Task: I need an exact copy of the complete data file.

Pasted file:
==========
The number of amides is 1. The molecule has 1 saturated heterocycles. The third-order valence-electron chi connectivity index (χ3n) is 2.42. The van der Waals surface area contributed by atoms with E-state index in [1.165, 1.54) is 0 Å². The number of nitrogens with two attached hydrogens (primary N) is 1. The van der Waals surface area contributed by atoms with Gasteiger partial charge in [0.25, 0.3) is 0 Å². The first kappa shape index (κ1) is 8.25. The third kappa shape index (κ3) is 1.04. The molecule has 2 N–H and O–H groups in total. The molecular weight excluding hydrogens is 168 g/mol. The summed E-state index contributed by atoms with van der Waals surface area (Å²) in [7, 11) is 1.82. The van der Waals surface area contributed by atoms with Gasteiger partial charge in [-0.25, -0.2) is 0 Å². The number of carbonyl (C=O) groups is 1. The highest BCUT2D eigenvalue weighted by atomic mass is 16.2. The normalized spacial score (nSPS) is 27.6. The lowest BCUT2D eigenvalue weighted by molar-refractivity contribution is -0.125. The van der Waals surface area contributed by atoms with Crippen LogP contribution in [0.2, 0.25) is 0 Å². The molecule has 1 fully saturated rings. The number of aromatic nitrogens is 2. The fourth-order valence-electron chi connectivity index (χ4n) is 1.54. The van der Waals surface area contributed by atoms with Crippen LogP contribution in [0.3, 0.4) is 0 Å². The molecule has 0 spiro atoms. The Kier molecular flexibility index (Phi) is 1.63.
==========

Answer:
The number of amides is 1. The molecule has 1 saturated heterocycles. The third-order valence-electron chi connectivity index (χ3n) is 2.42. The van der Waals surface area contributed by atoms with E-state index in [1.165, 1.54) is 0 Å². The number of nitrogens with two attached hydrogens (primary N) is 1. The van der Waals surface area contributed by atoms with Gasteiger partial charge in [0.25, 0.3) is 0 Å². The first kappa shape index (κ1) is 8.25. The third kappa shape index (κ3) is 1.04. The molecule has 2 N–H and O–H groups in total. The molecular weight excluding hydrogens is 168 g/mol. The summed E-state index contributed by atoms with van der Waals surface area (Å²) in [7, 11) is 1.82. The van der Waals surface area contributed by atoms with Gasteiger partial charge in [-0.25, -0.2) is 0 Å². The number of carbonyl (C=O) groups is 1. The highest BCUT2D eigenvalue weighted by atomic mass is 16.2. The normalized spacial score (nSPS) is 27.6. The lowest BCUT2D eigenvalue weighted by molar-refractivity contribution is -0.125. The van der Waals surface area contributed by atoms with Crippen LogP contribution in [0.2, 0.25) is 0 Å². The molecule has 1 fully saturated rings. The number of aromatic nitrogens is 2. The fourth-order valence-electron chi connectivity index (χ4n) is 1.54. The van der Waals surface area contributed by atoms with Crippen LogP contribution in [0.3, 0.4) is 0 Å². The molecule has 0 spiro atoms. The Kier molecular flexibility index (Phi) is 1.63.